This is a post from my lovely friend Cat, who has issue with gender specific toys…
You know what this picture is? This is a gender neutral toy. Traditionally, toy kitchens have been a very ‘girl’ product, with toy workbenches being marketed more towards boys. This toy, however, is in gender neutral colouring and has a male child on the box. Will it put girls off buying it? No. There’s nothing here to discourage girls from using this toy. Will it encourage parents and children to consider the toy for a male child, where a pink box and little girls on the box would have put them off? It might. That toy company has, without excluding girls in any way, planted into parents and kids the possibility of a boy owning a toy previously mainly purchased for little girls. And why not? Boys can enjoy cooking. I’ve even heard- *gasp* that some top chefs are male.
For a long time I’ve found gender-specific toys stupid. Stupid for alienating 50% of the potential consumer demographic, and offensive for perpetrating stereotypes. So when a product called Goldieblox came out, I was interested to hear about it. It claimed to subvert stereotypes. Well on inspection, it’s done this in the most hideously stereotypical, gender-exclusive way possible. Firstly, all over their website it says ‘FOR GIRLS’. Way to be inclusive, guys. The toy is an ‘engineering’ kit which seems to be comprised of something that looks suspiciously like empty cotton reels and pretty pink ribbons. They can make whatever they want within the limitations of these tools, but the demo videos on the website seem to be mainly playpark type items (swings, roundabouts, ride-along conveyor belts for their toys)- and girls have been making this sort of thing for their toys for long before this product existed.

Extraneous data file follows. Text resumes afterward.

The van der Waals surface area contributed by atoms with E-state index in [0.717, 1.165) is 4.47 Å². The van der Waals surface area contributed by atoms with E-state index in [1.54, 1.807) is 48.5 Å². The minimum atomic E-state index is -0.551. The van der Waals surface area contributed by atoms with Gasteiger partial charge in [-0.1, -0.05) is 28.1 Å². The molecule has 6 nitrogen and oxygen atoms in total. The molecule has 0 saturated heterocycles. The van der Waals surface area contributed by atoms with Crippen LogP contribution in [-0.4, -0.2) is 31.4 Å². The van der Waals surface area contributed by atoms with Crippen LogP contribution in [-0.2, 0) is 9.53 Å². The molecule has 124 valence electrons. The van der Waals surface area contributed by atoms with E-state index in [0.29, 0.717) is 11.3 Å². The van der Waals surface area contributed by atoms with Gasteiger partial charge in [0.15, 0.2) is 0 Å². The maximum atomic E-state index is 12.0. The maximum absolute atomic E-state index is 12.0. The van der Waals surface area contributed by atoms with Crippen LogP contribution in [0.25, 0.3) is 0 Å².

I had a full playpark set for one set of my dolls, which required building out of the box, over twenty years ago. I don’t see anything new or exciting about this product- certainly there are all sorts of basic engineering products already marketed to young girls- jewellery making, chocolate making, beading, candle making kits- I had a fair few of them myself, again, over twenty years ago. And as for breaking stereotype, I’m don’t think the best way to do it is to market yourself exclusively to one gender and reinforce the whole idea. To be fair to Goldieblox for all I know you can build traditionally masculine toys too, like cars, robots etc. But given the lack of these items on the main pages of their website, I certainly wouldn’t say they were breaking any stereotypes with ther product.
Kids will play with whatever toys they enjoy playing with. If the toy is marketed as gender exclusive- ie ‘for girls’, heavy on the pink packaging with little girls all over it- parents or peers can take away the child’s enjoyment of those toys, make them feel like they’re wrong for taking enjoyment in them. And why would we stop our kids following the path that makes them happy? Maybe the little boy who enjoys dressing his Barbies and collecting their clothes will be a top fashion designer one day. Maybe the little girl who likes the toy workbench will design space ships. Finding the things we love early in life can save a lot of soul searching later on, and telling kids what they should or shouldn’t want to play with based on their gender is wrong, for so many reasons.
Kids shouldn’t be told what toys they should or shouldn’t like. They should be allowed to decide for themselves. The toys we have as kids can shape our futures in so many ways and cutting out half a kid’s options before they’ve even started growing can’t possibly be a good thing.